(Reuters) Gold prices were poised for a second monthly gain on Friday as lingering economic concerns and a weaker dollar drove investors to the safe-haven asset, with markets now focused on the Federal Reserve's meeting due next month.
Spot gold held its ground at $1,989.50 per ounce by 0310 GMT, and was headed for a 1.1% monthly gain.
U.S. gold futures were flat at $1,999.00.
Rival dollar, on the other hand, was set for a monthly decline, making gold a more attractive bet for other currencies holders.
However, Clifford Bennett, chief economist at ACY Securities said, going into this next Fed meeting, there is likely to be some continued caution among gold buyers, as the battle to stay above $2,000 and break into a new era continues to rage.
The Federal Open Market Committee gathers on May 2-3, and markets are pricing in an 85.4% chance of a 25-basis-point rate hike. While gold is considered a hedge against economic uncertainties, higher rates tend to dull zero-yielding bullion's appeal.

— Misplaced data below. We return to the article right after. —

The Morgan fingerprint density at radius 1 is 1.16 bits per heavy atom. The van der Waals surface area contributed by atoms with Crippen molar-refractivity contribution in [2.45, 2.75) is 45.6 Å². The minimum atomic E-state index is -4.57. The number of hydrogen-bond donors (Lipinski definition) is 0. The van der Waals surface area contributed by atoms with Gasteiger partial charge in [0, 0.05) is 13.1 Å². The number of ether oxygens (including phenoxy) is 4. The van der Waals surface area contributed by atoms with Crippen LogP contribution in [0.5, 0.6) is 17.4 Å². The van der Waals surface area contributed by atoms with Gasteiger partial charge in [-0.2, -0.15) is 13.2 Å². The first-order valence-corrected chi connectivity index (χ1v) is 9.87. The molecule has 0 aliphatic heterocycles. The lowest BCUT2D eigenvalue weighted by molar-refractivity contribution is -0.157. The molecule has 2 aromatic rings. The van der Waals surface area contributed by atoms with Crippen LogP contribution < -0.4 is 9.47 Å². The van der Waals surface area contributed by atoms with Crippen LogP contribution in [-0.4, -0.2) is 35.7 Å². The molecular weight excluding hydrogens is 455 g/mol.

"(But) from a safe-haven perspective gold has been on the rise in recent times," Bennett said, adding the U.S. GDP slowed sharply and challenges persist for global economies going forward.
Bullion had scaled more than a year's peak at $2,048.71 in mid-April.
Meanwhile U.S. economic growth slowed more than expected in the first quarter, and the Fed's emergency lending to banks rose modestly in the latest week and remained at very high levels, even as many central bankers argue the worst of the banking sector's latest stresses are waning.
Investors now await the core Personal Consumption Expenditures (PCE) index data for March due at 1230 GMT.
Among other precious metals, spot platinum rose 0.1% to $1,078.21, palladium added 0.3% to $1,499.96.
Silver was flat at $24.95.